Outline of Classical Chinese Grammar starts with a brief historical overview and a discussion of the relation between the writing system and the phonology. This is followed by an outline of overall principles of word order and sentence structure. The next sections deal with the main sentence types � nominal predicates, verbal predicates, and numberical expressions, which constitute a special type of quasiverbal predication. The final sections cover such topics as subordinate constitutents of sentences, nondeclarative sentence types, and complex sentences.
The pun is commonly dismissed as the lowest form of wit, and punsters are often unpopular for their obsessive wordplay. But such attitudes are relatively recent developments. In The Pun Also Rises, John Pollack-a former World Pun Champion and presidential speechwriter for Bill Clinton-explains why such wordplay is significant: It both revolutionized language and played a pivotal role in making the modern world possible. Skillfully weaving together stories and evidence from history, brain science, pop culture, literature, anthropology, and humor, The Pun Also Rises is an authoritative yet playful exploration of a practice that is common, in one form or another, to virtually every language on earth.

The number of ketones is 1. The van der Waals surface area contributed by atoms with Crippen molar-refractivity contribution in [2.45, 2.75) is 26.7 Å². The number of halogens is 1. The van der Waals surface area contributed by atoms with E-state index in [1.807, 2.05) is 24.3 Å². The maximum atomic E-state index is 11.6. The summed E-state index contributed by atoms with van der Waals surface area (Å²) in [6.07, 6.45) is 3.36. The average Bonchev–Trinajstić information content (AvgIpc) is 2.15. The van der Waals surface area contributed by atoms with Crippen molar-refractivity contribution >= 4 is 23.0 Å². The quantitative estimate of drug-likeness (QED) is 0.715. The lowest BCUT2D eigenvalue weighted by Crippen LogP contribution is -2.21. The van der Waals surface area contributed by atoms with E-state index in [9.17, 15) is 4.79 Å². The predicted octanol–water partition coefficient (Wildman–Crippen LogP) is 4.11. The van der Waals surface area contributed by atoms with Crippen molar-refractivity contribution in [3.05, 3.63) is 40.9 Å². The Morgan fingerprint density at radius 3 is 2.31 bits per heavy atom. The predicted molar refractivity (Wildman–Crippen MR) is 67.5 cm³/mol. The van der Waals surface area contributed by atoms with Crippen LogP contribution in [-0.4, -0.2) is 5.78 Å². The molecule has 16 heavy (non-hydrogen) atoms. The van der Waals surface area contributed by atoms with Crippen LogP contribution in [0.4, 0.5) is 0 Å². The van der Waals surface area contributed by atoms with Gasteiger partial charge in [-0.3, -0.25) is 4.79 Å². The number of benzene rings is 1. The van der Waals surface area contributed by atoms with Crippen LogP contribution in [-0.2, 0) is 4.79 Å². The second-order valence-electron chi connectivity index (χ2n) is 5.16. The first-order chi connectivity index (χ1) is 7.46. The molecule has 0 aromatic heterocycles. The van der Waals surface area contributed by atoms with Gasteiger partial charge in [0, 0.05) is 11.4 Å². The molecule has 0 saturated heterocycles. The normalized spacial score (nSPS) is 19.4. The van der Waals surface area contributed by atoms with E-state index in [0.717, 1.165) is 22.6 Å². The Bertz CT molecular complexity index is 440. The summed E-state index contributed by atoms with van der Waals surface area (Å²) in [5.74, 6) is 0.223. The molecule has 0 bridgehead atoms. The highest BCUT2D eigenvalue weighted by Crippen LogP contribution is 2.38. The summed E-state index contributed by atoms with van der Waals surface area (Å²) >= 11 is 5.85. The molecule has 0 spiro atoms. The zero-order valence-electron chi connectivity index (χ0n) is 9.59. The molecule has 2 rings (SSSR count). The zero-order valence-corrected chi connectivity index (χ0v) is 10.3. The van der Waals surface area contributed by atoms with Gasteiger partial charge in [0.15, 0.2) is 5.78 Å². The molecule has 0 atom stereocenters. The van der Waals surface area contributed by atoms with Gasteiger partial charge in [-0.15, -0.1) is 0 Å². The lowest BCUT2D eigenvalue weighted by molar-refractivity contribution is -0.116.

At once entertaining and educational, this engaging book answers fundamental questions: Just what is a pun, and why do people make them? How did punning impact the development of human language, and how did that drive creativity and progress? And why, after centuries of decline, does the pun still matter?
Watch a Video